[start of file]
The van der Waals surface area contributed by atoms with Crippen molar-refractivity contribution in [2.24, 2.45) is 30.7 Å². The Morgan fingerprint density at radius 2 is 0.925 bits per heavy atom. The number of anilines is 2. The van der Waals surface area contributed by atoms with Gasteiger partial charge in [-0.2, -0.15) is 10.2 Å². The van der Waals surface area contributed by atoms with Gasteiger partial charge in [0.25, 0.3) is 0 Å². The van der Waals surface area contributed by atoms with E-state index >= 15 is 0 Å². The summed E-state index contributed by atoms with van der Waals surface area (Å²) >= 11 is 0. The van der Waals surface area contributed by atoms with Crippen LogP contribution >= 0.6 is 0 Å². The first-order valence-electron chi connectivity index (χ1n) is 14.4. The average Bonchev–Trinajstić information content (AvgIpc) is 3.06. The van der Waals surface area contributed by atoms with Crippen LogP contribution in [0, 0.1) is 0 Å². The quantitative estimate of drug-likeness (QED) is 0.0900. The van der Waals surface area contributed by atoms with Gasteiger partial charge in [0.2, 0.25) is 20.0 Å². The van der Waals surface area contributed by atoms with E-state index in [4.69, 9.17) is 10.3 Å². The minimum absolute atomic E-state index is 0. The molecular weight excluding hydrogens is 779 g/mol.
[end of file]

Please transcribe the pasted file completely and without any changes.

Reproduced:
The van der Waals surface area contributed by atoms with Crippen molar-refractivity contribution in [2.24, 2.45) is 30.7 Å². The Morgan fingerprint density at radius 2 is 0.925 bits per heavy atom. The number of anilines is 2. The van der Waals surface area contributed by atoms with Gasteiger partial charge in [-0.2, -0.15) is 10.2 Å². The van der Waals surface area contributed by atoms with Gasteiger partial charge in [0.25, 0.3) is 0 Å². The van der Waals surface area contributed by atoms with E-state index >= 15 is 0 Å². The summed E-state index contributed by atoms with van der Waals surface area (Å²) >= 11 is 0. The van der Waals surface area contributed by atoms with Crippen LogP contribution >= 0.6 is 0 Å². The first-order valence-electron chi connectivity index (χ1n) is 14.4. The average Bonchev–Trinajstić information content (AvgIpc) is 3.06. The van der Waals surface area contributed by atoms with Crippen LogP contribution in [0, 0.1) is 0 Å². The quantitative estimate of drug-likeness (QED) is 0.0900. The van der Waals surface area contributed by atoms with Gasteiger partial charge in [0.2, 0.25) is 20.0 Å². The van der Waals surface area contributed by atoms with E-state index in [4.69, 9.17) is 10.3 Å². The minimum absolute atomic E-state index is 0. The molecular weight excluding hydrogens is 779 g/mol.